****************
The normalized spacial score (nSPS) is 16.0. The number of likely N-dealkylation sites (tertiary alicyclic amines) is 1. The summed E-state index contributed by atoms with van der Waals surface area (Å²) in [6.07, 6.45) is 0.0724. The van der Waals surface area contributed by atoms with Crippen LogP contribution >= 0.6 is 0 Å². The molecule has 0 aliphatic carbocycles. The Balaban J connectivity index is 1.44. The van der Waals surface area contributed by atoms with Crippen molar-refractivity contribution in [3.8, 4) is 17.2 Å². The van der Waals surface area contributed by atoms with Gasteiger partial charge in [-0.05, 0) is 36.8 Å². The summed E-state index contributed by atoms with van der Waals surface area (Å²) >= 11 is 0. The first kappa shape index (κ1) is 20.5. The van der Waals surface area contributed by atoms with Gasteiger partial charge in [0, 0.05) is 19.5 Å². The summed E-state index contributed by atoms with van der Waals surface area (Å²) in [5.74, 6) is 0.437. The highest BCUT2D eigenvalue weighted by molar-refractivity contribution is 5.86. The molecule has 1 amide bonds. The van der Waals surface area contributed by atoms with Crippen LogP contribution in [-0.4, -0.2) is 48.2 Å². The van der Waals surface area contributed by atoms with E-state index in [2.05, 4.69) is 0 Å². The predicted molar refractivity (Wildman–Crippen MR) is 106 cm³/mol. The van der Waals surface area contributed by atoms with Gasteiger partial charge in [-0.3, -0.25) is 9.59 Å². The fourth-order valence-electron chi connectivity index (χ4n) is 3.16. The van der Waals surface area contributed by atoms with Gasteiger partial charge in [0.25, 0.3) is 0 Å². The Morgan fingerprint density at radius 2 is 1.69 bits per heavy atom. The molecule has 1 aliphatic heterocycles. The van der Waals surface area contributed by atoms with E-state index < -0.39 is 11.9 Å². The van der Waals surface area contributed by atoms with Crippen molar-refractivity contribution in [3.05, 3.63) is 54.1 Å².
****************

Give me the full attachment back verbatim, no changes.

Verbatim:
The normalized spacial score (nSPS) is 16.0. The number of likely N-dealkylation sites (tertiary alicyclic amines) is 1. The summed E-state index contributed by atoms with van der Waals surface area (Å²) in [6.07, 6.45) is 0.0724. The van der Waals surface area contributed by atoms with Crippen LogP contribution >= 0.6 is 0 Å². The molecule has 0 aliphatic carbocycles. The Balaban J connectivity index is 1.44. The van der Waals surface area contributed by atoms with Crippen molar-refractivity contribution in [3.8, 4) is 17.2 Å². The van der Waals surface area contributed by atoms with Gasteiger partial charge in [-0.05, 0) is 36.8 Å². The summed E-state index contributed by atoms with van der Waals surface area (Å²) >= 11 is 0. The first kappa shape index (κ1) is 20.5. The van der Waals surface area contributed by atoms with Gasteiger partial charge in [0, 0.05) is 19.5 Å². The summed E-state index contributed by atoms with van der Waals surface area (Å²) in [5.74, 6) is 0.437. The highest BCUT2D eigenvalue weighted by molar-refractivity contribution is 5.86. The molecule has 1 amide bonds. The van der Waals surface area contributed by atoms with Crippen LogP contribution in [-0.4, -0.2) is 48.2 Å². The van der Waals surface area contributed by atoms with E-state index in [2.05, 4.69) is 0 Å². The predicted molar refractivity (Wildman–Crippen MR) is 106 cm³/mol. The van der Waals surface area contributed by atoms with Gasteiger partial charge in [-0.3, -0.25) is 9.59 Å². The fourth-order valence-electron chi connectivity index (χ4n) is 3.16. The van der Waals surface area contributed by atoms with Gasteiger partial charge in [0.25, 0.3) is 0 Å². The Morgan fingerprint density at radius 2 is 1.69 bits per heavy atom. The molecule has 1 aliphatic heterocycles. The van der Waals surface area contributed by atoms with E-state index < -0.39 is 11.9 Å². The van der Waals surface area contributed by atoms with Crippen molar-refractivity contribution in [3.05, 3.63) is 54.1 Å².